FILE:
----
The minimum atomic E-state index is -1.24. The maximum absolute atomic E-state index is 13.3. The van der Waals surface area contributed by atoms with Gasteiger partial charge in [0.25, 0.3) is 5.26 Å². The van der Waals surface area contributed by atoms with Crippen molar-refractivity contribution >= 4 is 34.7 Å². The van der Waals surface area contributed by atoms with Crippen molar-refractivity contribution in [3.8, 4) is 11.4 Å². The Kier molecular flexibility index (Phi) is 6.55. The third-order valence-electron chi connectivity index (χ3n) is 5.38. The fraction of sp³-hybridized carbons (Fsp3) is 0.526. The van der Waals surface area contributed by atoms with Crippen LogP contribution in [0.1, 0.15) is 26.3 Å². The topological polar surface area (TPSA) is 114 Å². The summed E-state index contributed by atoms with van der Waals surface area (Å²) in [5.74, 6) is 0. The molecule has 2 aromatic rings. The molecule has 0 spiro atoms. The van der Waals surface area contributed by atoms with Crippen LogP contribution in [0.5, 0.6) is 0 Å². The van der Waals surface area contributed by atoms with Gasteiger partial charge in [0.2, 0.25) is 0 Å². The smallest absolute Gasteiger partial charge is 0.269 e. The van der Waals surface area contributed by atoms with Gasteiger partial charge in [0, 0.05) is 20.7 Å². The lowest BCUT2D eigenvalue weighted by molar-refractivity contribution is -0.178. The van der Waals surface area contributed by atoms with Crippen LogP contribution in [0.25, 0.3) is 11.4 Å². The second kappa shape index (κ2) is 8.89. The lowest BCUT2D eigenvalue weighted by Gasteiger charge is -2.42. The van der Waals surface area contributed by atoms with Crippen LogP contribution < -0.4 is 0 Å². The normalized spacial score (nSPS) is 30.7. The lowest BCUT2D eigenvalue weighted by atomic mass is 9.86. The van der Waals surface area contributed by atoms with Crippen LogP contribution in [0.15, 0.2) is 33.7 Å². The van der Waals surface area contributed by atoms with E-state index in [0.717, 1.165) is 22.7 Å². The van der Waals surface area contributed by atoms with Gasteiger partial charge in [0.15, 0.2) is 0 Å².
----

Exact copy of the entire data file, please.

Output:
The minimum atomic E-state index is -1.24. The maximum absolute atomic E-state index is 13.3. The van der Waals surface area contributed by atoms with Gasteiger partial charge in [0.25, 0.3) is 5.26 Å². The van der Waals surface area contributed by atoms with Crippen molar-refractivity contribution >= 4 is 34.7 Å². The van der Waals surface area contributed by atoms with Crippen molar-refractivity contribution in [3.8, 4) is 11.4 Å². The Kier molecular flexibility index (Phi) is 6.55. The third-order valence-electron chi connectivity index (χ3n) is 5.38. The fraction of sp³-hybridized carbons (Fsp3) is 0.526. The van der Waals surface area contributed by atoms with Crippen LogP contribution in [0.1, 0.15) is 26.3 Å². The topological polar surface area (TPSA) is 114 Å². The summed E-state index contributed by atoms with van der Waals surface area (Å²) in [5.74, 6) is 0. The molecule has 2 aromatic rings. The molecule has 0 spiro atoms. The van der Waals surface area contributed by atoms with Crippen LogP contribution in [0.5, 0.6) is 0 Å². The van der Waals surface area contributed by atoms with Gasteiger partial charge in [0.2, 0.25) is 0 Å². The smallest absolute Gasteiger partial charge is 0.269 e. The van der Waals surface area contributed by atoms with Gasteiger partial charge in [0, 0.05) is 20.7 Å². The lowest BCUT2D eigenvalue weighted by molar-refractivity contribution is -0.178. The van der Waals surface area contributed by atoms with Crippen LogP contribution in [0.25, 0.3) is 11.4 Å². The second kappa shape index (κ2) is 8.89. The lowest BCUT2D eigenvalue weighted by Gasteiger charge is -2.42. The van der Waals surface area contributed by atoms with Crippen LogP contribution < -0.4 is 0 Å². The normalized spacial score (nSPS) is 30.7. The lowest BCUT2D eigenvalue weighted by atomic mass is 9.86. The van der Waals surface area contributed by atoms with Crippen LogP contribution in [0.15, 0.2) is 33.7 Å². The van der Waals surface area contributed by atoms with E-state index in [0.717, 1.165) is 22.7 Å². The van der Waals surface area contributed by atoms with Gasteiger partial charge in [0.15, 0.2) is 0 Å².